Thursday, 14 September 2017

objets trouvés

Thanks to the forever marvellous Nag on the Lake for directing our attention to the romantic and indulgently thoughtful Parisian institution of the city’s central Lost and Found Bureau.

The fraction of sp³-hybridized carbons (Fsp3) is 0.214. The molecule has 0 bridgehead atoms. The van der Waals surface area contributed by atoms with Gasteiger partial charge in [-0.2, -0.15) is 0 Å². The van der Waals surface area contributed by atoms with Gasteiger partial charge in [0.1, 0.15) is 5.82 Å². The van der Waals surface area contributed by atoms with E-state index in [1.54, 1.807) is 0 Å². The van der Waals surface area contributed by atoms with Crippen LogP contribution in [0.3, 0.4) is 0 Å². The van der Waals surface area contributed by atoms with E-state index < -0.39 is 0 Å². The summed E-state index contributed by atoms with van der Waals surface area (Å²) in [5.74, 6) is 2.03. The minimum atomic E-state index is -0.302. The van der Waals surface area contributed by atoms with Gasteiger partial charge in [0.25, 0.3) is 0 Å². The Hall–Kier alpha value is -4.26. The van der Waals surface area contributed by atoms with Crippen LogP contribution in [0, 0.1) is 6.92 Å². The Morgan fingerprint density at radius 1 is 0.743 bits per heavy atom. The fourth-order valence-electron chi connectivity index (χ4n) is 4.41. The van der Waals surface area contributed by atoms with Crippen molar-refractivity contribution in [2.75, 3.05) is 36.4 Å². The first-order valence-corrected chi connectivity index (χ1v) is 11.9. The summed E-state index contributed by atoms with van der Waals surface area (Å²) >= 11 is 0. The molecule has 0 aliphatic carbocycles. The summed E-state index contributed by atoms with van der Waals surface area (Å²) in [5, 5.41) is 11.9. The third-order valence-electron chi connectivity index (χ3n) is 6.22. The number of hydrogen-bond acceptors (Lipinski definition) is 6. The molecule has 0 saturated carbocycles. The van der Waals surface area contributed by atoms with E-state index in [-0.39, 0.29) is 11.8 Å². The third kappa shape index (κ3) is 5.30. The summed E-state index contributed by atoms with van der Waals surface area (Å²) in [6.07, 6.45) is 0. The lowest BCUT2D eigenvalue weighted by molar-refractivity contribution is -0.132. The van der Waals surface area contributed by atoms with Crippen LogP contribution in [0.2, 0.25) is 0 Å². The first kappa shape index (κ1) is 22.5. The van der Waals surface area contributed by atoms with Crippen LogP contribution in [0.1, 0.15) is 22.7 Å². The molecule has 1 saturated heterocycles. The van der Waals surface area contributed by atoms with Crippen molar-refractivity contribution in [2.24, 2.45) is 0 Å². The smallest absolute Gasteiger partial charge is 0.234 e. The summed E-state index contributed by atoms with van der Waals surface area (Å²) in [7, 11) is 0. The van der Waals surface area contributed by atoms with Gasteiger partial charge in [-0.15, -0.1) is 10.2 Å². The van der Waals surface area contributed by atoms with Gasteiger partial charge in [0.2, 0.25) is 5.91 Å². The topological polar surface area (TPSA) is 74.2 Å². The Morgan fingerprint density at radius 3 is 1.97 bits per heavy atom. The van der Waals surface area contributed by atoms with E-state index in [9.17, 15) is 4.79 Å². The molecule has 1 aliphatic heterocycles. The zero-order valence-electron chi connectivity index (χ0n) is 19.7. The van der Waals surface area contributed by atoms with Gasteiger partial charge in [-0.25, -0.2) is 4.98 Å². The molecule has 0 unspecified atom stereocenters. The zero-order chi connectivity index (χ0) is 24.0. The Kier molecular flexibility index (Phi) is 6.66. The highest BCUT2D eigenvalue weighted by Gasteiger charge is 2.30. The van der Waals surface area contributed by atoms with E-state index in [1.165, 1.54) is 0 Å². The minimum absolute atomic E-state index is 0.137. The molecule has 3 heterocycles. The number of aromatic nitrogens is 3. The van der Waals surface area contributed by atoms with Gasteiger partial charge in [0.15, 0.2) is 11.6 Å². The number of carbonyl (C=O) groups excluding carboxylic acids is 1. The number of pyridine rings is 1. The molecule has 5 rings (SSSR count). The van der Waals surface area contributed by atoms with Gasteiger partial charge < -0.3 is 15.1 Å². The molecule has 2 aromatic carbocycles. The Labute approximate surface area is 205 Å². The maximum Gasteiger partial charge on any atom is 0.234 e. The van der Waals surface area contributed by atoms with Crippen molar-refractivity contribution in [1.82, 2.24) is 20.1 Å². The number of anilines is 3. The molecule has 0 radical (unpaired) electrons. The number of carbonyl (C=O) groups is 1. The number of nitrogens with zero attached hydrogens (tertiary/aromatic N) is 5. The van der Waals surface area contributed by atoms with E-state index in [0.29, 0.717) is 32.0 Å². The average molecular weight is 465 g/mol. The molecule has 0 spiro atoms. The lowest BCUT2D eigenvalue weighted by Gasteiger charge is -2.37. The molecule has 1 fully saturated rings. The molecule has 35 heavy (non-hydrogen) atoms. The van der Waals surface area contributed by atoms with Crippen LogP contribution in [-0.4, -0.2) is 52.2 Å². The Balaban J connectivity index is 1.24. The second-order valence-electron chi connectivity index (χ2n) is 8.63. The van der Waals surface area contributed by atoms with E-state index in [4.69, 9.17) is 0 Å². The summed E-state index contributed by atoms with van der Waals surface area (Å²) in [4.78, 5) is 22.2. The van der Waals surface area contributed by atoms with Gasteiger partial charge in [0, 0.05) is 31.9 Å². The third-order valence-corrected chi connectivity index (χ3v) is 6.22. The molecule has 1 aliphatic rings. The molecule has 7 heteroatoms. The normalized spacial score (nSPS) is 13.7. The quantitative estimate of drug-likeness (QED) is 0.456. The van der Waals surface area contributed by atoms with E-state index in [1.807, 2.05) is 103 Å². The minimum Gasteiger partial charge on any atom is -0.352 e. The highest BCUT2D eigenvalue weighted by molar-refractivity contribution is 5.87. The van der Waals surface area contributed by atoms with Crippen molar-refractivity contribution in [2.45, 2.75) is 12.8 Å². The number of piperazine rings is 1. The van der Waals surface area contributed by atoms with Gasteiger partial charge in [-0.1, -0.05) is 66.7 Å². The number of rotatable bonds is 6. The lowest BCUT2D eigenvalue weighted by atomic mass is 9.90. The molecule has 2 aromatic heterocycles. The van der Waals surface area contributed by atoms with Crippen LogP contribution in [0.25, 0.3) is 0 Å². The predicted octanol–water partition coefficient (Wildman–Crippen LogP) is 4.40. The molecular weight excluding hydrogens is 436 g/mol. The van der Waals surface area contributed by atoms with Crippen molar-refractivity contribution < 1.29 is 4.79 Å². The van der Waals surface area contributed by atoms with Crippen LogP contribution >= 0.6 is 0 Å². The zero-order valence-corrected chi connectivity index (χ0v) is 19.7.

The repository for mislaid personal items collected from the metro and museum networks or turned in by caring individuals that hope possessor and object can be reunited has a long history, sourced by to the reign of Napoleon I, just a spare two decades after the Revolution that radically redefined the sense of ownership. Whereas under the feudal Ancien Régime, lost property of tenets generally reverted to the landlord—and still is in Anglo-Saxon legal frameworks what with possession being nine-tenths of the law (just consider this place where Hoggel resides), finders were no longer necessarily keepers and the right to ownership was enshrined as a fundamental and inalienable one. The curation of the collection and compassion of the staff is rather incredible. The dignity of an individual is of course greater than the sum of his or her things, but I think the greatness of one’s character comes through with these intimate, emotional reunions and allowing things to shift from expendable to indispensable.